To compute the body’s astrometric position, it is first asked for its position at the time `t` of this position itself. The distance to the body is then divided by the speed of light to find how long it takes its light to arrive. Finally, the light travel time is subtracted from `t` and the body is asked for a series of increasingly exact positions to learn where it was when it emitted the light that is now reaching this position.

```>>> earth.at(t).observe(mars)
<Astrometric position and velocity at date t>
```

## Astrometric position relative to an observer¶

class `skyfield.positionlib.``Astrometric`(position_au, velocity_au_per_d=None, t=None, center=None, target=None, observer_data=None)

An astrometric (x, y, z) position relative to a particular observer.

The astrometric position of a body is its position relative to an observer, adjusted for light-time delay: the position of the body back when it emitted (or reflected) the light that is now reaching the observer’s eyes or telescope.

Astrometric positions are usually generated in Skyfield by calling the `Barycentric` method `observe()` to determine where a body will appear in the sky relative to a specific observer.

`apparent`()

Compute an `Apparent` position for this body.

This applies two effects to the position that arise from relativity and shift slightly where the other body will appear in the sky: the deflection that the image will experience if its light passes close to large masses in the Solar System, and the aberration of light caused by the observer’s own velocity.

```>>> earth.at(t).observe(mars).apparent()
<Apparent position and velocity at date t>
```

These transforms convert the position from the BCRS reference frame of the Solar System barycenter and to the reference frame of the observer. In the specific case of an Earth observer, the output reference frame is the GCRS.

## Apparent position relative to an observer¶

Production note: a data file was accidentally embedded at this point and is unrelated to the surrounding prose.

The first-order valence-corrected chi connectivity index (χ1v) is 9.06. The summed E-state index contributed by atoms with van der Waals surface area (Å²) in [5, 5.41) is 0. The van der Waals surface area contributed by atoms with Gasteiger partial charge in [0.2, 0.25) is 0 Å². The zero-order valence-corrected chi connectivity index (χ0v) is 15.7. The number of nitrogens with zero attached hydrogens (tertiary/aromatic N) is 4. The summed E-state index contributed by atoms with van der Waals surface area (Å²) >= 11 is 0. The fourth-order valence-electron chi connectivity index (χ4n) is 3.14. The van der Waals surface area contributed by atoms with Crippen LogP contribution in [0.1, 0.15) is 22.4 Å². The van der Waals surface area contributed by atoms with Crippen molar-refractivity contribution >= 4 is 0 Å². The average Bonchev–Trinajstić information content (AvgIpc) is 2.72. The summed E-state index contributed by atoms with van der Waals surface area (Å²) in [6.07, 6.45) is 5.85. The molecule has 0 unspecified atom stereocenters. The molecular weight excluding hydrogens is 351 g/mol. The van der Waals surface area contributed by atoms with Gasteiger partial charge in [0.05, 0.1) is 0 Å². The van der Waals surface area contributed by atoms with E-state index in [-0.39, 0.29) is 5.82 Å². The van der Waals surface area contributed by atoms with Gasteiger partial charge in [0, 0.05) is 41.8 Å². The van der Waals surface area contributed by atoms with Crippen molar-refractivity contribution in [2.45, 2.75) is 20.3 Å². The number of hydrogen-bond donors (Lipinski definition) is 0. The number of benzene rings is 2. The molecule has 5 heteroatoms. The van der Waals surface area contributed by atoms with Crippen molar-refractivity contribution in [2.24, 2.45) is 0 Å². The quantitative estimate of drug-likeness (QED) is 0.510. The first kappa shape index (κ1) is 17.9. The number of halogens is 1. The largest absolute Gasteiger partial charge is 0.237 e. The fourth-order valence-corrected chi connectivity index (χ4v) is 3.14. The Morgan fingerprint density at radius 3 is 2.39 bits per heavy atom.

class `skyfield.positionlib.``Apparent`(position_au, velocity_au_per_d=None, t=None, center=None, target=None, observer_data=None)

An apparent (x, y, z) position relative to a particular observer.

The apparent position of a body is its position relative to an observer adjusted for light-time delay, deflection (light rays bending as they pass large masses like the Sun or Jupiter), and aberration (light slanting because of the observer’s motion through space).

Included in aberration is the relativistic transformation that takes the position out of the BCRS centered on the solar system barycenter and into the reference frame of the observer. In the case of an Earth observer, the transform takes the coordinate into the GCRS.

`altaz`(temperature_C=None, pressure_mbar='standard')

Compute (alt, az, distance) relative to the observer’s horizon

The altitude returned is an `Angle` in degrees above the horizon, while the azimuth is the compass direction in degrees with north being 0 degrees and east being 90 degrees.

## Geocentric position relative to the Earth¶

class `skyfield.positionlib.``Geocentric`(position_au, velocity_au_per_d=None, t=None, center=None, target=None, observer_data=None)

An (x,y,z) position measured from the geocenter.

`subpoint`()

Return the latitude and longitude directly beneath this position.

Returns a `Topos` whose `longitude` and `latitude` are those of the point on the Earth’s surface directly beneath this position, and whose `elevation` is the height of this position above the Earth’s surface.

## Geometric instantaneous position between two objects¶

class `skyfield.positionlib.``Geometric`(position_au, velocity_au_per_d=None, t=None, center=None, target=None, observer_data=None)

An (x,y,z) vector between two instantaneous position.

A geometric position is the difference between the Solar System positions of two bodies at exactly the same instant. It is not corrected for the fact that, in real physics, it will take time for light to travel from one position to the other.

`altaz`(temperature_C=None, pressure_mbar='standard')

Compute (alt, az, distance) relative to the observer’s horizon

The altitude returned is an `Angle` in degrees above the horizon, while the azimuth is the compass direction in degrees with north being 0 degrees and east being 90 degrees.